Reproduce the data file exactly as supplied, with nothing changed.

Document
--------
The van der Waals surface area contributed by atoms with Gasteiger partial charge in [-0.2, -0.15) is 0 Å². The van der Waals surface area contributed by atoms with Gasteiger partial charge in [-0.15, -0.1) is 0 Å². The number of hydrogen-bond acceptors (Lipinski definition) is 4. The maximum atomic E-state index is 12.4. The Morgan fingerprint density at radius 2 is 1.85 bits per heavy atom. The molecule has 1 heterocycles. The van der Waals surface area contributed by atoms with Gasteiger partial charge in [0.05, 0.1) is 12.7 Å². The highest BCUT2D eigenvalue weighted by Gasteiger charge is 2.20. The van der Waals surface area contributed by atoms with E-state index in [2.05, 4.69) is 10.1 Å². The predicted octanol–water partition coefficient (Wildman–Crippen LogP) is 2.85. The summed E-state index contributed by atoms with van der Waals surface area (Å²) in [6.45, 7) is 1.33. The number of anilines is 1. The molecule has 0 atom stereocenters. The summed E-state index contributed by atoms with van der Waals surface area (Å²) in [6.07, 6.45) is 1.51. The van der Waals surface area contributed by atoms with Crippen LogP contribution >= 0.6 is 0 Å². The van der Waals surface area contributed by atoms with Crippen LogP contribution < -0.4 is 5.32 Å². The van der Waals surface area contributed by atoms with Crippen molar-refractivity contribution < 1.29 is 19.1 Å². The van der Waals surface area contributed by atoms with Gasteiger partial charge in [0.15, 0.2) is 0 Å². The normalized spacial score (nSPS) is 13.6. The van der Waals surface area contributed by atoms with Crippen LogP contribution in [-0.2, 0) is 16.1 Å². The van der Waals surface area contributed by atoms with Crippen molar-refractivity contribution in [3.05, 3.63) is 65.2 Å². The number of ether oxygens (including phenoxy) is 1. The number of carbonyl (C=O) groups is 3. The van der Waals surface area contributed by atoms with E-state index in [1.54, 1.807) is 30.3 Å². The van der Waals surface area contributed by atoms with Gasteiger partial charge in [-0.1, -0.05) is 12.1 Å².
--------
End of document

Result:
The van der Waals surface area contributed by atoms with Gasteiger partial charge in [-0.2, -0.15) is 0 Å². The van der Waals surface area contributed by atoms with Gasteiger partial charge in [-0.15, -0.1) is 0 Å². The number of hydrogen-bond acceptors (Lipinski definition) is 4. The maximum atomic E-state index is 12.4. The Morgan fingerprint density at radius 2 is 1.85 bits per heavy atom. The molecule has 1 heterocycles. The van der Waals surface area contributed by atoms with Gasteiger partial charge in [0.05, 0.1) is 12.7 Å². The highest BCUT2D eigenvalue weighted by Gasteiger charge is 2.20. The van der Waals surface area contributed by atoms with E-state index in [2.05, 4.69) is 10.1 Å². The predicted octanol–water partition coefficient (Wildman–Crippen LogP) is 2.85. The summed E-state index contributed by atoms with van der Waals surface area (Å²) in [6.45, 7) is 1.33. The number of anilines is 1. The molecule has 0 atom stereocenters. The summed E-state index contributed by atoms with van der Waals surface area (Å²) in [6.07, 6.45) is 1.51. The van der Waals surface area contributed by atoms with Crippen LogP contribution >= 0.6 is 0 Å². The van der Waals surface area contributed by atoms with Crippen LogP contribution < -0.4 is 5.32 Å². The van der Waals surface area contributed by atoms with Crippen molar-refractivity contribution < 1.29 is 19.1 Å². The van der Waals surface area contributed by atoms with Gasteiger partial charge in [0.15, 0.2) is 0 Å². The normalized spacial score (nSPS) is 13.6. The van der Waals surface area contributed by atoms with Crippen LogP contribution in [-0.2, 0) is 16.1 Å². The van der Waals surface area contributed by atoms with Crippen molar-refractivity contribution in [3.05, 3.63) is 65.2 Å². The number of ether oxygens (including phenoxy) is 1. The number of carbonyl (C=O) groups is 3. The van der Waals surface area contributed by atoms with E-state index in [1.54, 1.807) is 30.3 Å². The van der Waals surface area contributed by atoms with Gasteiger partial charge in [-0.1, -0.05) is 12.1 Å².